Black workers expose Whites only union construction apprenticeships in Illinois

Oct 1 '20 | By Ray

Black labor activist have unveiled appalling diversity statistics in a new report that turns a spotlight on systemic racism within Illinois construction trade unions.  Congressman Danny Davis office along with the chairman of Chicago Black United Communities (CBUC), Eddie Read, are bringing to the public’s attention data that shows black workers statewide are being systematically locked out of unionized construction trade professions. The loss of these high-paying skilled union jobs is costing black workers billions of dollars and earned wages and union benefits.

The CBUC has reported documents showing extreme racial discrimination in 62 Illinois trade unions apprenticeship programs for the years 1999 to 2018, showing that five union trade programs including. asphalt paving machine operator, rough carpenter, gas utility worker, stained-glass glazier and industrial coating painter, are completely segregated for the benefit of white workers only, 100% of the time.

“Additionally, 15 apprentice programs had a minimum of 80 percent white participants. Another 13 programs had 70 percent to 79 percent white participants,” CBUC Chairman Read said in a statement.

Others union apprenticeship programs like boilermaker, electric meter installer, electrician, elevator constructor, glazier, heating and air-conditioning installer, HVAC, line installer, maintenance mechanic, millwright, operating engineer, pipe fitter, plumber, sheet metal worker, structural steel worker and welder include less than 20% black apprentice.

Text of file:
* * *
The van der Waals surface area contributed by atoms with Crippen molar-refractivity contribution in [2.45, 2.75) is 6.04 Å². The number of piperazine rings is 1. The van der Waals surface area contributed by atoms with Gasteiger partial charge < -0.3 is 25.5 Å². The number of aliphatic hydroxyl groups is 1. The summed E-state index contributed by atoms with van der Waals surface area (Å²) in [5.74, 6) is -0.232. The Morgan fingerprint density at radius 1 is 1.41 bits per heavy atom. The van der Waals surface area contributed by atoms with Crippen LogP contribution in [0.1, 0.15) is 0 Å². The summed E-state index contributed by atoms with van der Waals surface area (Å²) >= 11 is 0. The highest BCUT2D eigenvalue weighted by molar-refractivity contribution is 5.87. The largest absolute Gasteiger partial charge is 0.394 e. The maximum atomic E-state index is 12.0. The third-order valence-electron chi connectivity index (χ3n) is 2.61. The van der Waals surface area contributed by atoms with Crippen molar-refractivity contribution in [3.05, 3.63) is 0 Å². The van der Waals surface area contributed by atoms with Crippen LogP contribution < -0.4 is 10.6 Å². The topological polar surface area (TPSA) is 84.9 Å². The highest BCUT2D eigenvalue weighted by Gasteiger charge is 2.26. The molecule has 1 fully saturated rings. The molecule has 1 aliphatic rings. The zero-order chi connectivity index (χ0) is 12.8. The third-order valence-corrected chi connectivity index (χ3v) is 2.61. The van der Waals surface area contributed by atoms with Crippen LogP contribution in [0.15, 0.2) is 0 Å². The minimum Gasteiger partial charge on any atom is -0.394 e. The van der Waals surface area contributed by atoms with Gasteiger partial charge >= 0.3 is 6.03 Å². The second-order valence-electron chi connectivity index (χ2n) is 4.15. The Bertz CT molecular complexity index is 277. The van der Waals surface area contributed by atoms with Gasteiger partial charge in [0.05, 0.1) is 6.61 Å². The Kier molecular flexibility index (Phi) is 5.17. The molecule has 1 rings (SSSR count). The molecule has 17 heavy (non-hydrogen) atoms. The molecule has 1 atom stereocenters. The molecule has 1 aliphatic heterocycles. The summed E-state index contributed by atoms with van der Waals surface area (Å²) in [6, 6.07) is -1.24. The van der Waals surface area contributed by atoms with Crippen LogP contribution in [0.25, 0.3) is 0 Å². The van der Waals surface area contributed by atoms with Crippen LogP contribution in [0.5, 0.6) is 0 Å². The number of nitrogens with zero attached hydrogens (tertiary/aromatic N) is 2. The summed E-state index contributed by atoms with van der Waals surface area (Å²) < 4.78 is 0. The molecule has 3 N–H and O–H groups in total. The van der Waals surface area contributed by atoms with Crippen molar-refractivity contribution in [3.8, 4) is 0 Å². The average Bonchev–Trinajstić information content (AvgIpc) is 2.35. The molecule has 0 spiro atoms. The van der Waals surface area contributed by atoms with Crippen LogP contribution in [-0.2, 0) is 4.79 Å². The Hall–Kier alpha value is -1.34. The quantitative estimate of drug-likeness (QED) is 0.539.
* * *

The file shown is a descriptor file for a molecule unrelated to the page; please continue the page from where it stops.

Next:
This endeavor to expose the Illinois construction labor unions pattern of widespread racial discrimination in nothing new for ‘Chicago Black United Communities’ (CBUC), a grassroots organization that unites youth and adults across Chicago. Along with their leadership, CBUC has fought for decades to address the horrors of being black in the construction industry for decades. Usually their direct actions include physically ‘shutting down’ construction sites.

“Currently we are fighting to eradicate the systematic racism against Black workers and Black contractors, not just in Chicagoland but across the state of Illinois,” Read said.

“Combined with the ravages of a pandemic that has sent countless Americans to the unemployment lines, a lack of access to jobs in the building trades and construction industry exacerbate the disparate impact on Black unemployment.”